US now better placed to safeguard interests in insecure world: Obama
President Barack Obama on Saturday said that even though violent extremism and an evolving terrorist threat raise a persistent risk of attacks on America, the country is now stronger and better positioned to safeguard its interest in an "insecure world".
Washington: President Barack Obama on Saturday said that even though violent extremism and an evolving terrorist threat raise a persistent risk of attacks on America, the country is now stronger and better positioned to safeguard its interest in an "insecure world".
"Today, the US is stronger and better positioned to seize the opportunities of a still new century and safeguard our interests against the risks of an insecure world," Obama told the Congress in a letter conveying his second National Security Strategy, which would drive his foreign policy and national security for the remaining of his nearly two years term.
Noting that globally the US has moved beyond the ground wars in Iraq and Afghanistan that defined so much of American foreign policy over the past decade, Obama said at this pivotal moment, the US continue to face serious challenges to national security.
"Violent extremism and an evolving terrorist threat raise a persistent risk of attacks on America and our allies. Escalating challenges to cybersecurity, aggression by Russia, the accelerating impacts of climate change, and the outbreak of infectious diseases all give rise to anxieties about global security," he said.
"We must be clear-eyed about these and other challenges and recognise the US has a unique capability to mobilise and lead the international community to meet them," he said, adding that any successful strategy to ensure the safety of the American people and advance the national security interests "must begin with an undeniable truth ?- America must lead."
"Strong and sustained American leadership is essential to a rules-based international order that promotes global security and prosperity as well as the dignity and human rights of all peoples. The question is never whether America should lead, but how we lead," he said.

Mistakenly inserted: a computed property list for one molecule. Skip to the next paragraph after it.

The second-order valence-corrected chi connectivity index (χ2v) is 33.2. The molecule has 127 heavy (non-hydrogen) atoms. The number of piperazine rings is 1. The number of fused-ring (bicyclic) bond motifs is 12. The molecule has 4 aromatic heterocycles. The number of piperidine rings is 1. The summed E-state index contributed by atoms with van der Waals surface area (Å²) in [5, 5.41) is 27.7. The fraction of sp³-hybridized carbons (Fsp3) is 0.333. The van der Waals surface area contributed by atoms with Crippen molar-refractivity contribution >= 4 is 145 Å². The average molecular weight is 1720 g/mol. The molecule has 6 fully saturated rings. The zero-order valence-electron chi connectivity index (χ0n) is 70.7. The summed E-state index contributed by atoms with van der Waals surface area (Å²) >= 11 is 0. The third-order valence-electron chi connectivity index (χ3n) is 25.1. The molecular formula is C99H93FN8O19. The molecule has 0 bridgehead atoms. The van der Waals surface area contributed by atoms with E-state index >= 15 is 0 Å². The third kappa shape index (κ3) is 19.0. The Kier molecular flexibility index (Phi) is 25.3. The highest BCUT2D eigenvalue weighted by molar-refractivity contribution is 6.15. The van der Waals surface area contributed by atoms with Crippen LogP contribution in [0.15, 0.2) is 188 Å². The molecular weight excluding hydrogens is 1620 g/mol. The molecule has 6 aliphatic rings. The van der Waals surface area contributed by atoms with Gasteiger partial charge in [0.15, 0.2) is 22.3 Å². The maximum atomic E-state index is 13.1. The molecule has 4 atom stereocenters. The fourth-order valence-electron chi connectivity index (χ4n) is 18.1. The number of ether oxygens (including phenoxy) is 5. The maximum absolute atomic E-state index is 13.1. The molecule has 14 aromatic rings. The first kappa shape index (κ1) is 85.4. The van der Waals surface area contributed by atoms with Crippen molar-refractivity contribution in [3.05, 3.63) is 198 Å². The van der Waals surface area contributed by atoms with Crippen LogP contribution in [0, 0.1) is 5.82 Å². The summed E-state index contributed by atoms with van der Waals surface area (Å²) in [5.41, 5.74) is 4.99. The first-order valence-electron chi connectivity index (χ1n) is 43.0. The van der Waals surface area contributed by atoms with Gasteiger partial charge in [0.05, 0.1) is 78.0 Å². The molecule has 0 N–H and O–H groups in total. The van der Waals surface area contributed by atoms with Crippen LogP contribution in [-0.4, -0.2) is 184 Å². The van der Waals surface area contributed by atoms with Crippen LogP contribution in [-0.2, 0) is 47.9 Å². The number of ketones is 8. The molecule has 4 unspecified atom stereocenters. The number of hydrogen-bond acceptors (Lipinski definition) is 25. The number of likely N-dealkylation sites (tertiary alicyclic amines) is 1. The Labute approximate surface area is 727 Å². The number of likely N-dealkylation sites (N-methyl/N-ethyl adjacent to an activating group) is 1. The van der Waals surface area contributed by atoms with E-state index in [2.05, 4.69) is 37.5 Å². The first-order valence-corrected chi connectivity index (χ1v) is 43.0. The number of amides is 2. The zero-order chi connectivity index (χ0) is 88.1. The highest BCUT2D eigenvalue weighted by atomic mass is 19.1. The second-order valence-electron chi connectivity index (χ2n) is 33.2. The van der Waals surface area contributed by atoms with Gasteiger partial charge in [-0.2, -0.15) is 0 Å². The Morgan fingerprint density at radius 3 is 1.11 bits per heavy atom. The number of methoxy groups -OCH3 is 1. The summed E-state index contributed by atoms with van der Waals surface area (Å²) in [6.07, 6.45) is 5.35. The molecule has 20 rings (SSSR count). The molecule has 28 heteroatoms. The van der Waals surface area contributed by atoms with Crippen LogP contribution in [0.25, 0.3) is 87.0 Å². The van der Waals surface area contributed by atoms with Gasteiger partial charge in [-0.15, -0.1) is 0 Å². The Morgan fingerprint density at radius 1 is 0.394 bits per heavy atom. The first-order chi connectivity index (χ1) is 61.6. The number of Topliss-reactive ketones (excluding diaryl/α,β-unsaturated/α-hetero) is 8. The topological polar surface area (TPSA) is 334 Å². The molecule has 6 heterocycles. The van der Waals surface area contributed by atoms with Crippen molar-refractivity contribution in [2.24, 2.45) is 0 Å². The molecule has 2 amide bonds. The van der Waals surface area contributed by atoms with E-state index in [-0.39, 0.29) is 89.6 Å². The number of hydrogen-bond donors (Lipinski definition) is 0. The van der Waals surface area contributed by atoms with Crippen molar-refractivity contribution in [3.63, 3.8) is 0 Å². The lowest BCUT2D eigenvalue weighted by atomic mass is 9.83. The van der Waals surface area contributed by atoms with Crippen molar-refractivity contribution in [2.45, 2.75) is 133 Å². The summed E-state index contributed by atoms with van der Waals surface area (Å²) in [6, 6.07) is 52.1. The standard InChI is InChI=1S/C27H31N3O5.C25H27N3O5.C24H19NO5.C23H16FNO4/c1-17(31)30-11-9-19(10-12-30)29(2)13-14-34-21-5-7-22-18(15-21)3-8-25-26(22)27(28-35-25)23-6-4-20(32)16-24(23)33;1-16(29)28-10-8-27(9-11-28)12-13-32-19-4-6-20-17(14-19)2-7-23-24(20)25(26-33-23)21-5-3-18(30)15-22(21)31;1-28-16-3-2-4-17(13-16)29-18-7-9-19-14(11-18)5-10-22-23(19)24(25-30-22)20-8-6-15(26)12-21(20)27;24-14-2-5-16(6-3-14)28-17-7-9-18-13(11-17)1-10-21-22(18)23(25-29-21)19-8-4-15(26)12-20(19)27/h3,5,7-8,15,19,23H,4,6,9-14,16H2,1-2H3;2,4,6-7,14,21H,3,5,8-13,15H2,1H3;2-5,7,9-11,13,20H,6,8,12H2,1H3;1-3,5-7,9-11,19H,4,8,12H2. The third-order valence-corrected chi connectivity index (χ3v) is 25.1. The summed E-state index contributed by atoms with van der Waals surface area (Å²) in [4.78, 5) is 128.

"Abroad, we are demonstrating that while we will act unilaterally against threats to our core interests, we are stronger when we mobilise collective action. That is why we are leading international coalitions to confront the acute challenges posed by aggression, terrorism, and disease," said the US President.
He said that the rebalance to Asia and the Pacific is yielding deeper ties with a more diverse set of allies and partners.
The US is deepening its investment in Africa, accelerating access to energy, health, and food security in a rapidly rising region, he said.
"Our opening to Cuba will enhance our engagement in our own hemisphere, where there are enormous opportunities to consolidate gains in pursuit of peace, prosperity, democracy, and energy security," he said.
Obama said the US is committed to advancing the Prague
Agenda, including stopping the spread of nuclear weapons and securing nuclear materials.
"We are currently testing whether it is possible to achieve a comprehensive resolution to assure the international community that Iran's nuclear programme is peaceful, while the Joint Plan of Action has halted the progress of Iran's programme" he said.
On climate change, he said, "We are building on our own energy security?and the ground-breaking commitment we made with China to reduce greenhouse gas emissions?to cement an international consensus on arresting climate change."
"We are shaping global standards for cybersecurity and building international capacity to disrupt and investigate cyber threats. We are playing a leading role in defining the international community's post-2015 agenda for eliminating extreme poverty and promoting sustainable development while prioritizing women and youth," said the US President.